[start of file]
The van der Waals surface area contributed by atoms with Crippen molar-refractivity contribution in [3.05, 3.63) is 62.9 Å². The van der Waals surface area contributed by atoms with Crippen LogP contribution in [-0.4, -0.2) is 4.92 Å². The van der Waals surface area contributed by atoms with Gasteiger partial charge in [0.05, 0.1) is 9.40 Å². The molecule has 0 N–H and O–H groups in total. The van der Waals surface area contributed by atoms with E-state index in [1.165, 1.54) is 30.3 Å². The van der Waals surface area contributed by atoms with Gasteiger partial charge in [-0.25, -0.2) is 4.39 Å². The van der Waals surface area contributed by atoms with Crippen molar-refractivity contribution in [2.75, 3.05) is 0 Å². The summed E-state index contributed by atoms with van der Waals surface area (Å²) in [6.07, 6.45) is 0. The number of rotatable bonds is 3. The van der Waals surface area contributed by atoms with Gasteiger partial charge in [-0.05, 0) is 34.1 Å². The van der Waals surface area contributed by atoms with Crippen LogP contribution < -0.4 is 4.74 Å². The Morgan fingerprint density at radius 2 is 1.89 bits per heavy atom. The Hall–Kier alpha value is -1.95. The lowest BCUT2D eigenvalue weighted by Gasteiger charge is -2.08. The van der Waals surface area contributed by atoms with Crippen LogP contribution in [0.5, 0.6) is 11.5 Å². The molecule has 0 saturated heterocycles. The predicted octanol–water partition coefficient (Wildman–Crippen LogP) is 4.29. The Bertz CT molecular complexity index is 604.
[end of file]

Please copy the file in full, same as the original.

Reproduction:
The van der Waals surface area contributed by atoms with Crippen molar-refractivity contribution in [3.05, 3.63) is 62.9 Å². The van der Waals surface area contributed by atoms with Crippen LogP contribution in [-0.4, -0.2) is 4.92 Å². The van der Waals surface area contributed by atoms with Gasteiger partial charge in [0.05, 0.1) is 9.40 Å². The molecule has 0 N–H and O–H groups in total. The van der Waals surface area contributed by atoms with E-state index in [1.165, 1.54) is 30.3 Å². The van der Waals surface area contributed by atoms with Gasteiger partial charge in [-0.25, -0.2) is 4.39 Å². The van der Waals surface area contributed by atoms with Crippen molar-refractivity contribution in [2.75, 3.05) is 0 Å². The summed E-state index contributed by atoms with van der Waals surface area (Å²) in [6.07, 6.45) is 0. The number of rotatable bonds is 3. The van der Waals surface area contributed by atoms with Gasteiger partial charge in [-0.05, 0) is 34.1 Å². The van der Waals surface area contributed by atoms with Crippen LogP contribution < -0.4 is 4.74 Å². The Morgan fingerprint density at radius 2 is 1.89 bits per heavy atom. The Hall–Kier alpha value is -1.95. The lowest BCUT2D eigenvalue weighted by Gasteiger charge is -2.08. The van der Waals surface area contributed by atoms with Crippen LogP contribution in [0.5, 0.6) is 11.5 Å². The molecule has 0 saturated heterocycles. The predicted octanol–water partition coefficient (Wildman–Crippen LogP) is 4.29. The Bertz CT molecular complexity index is 604.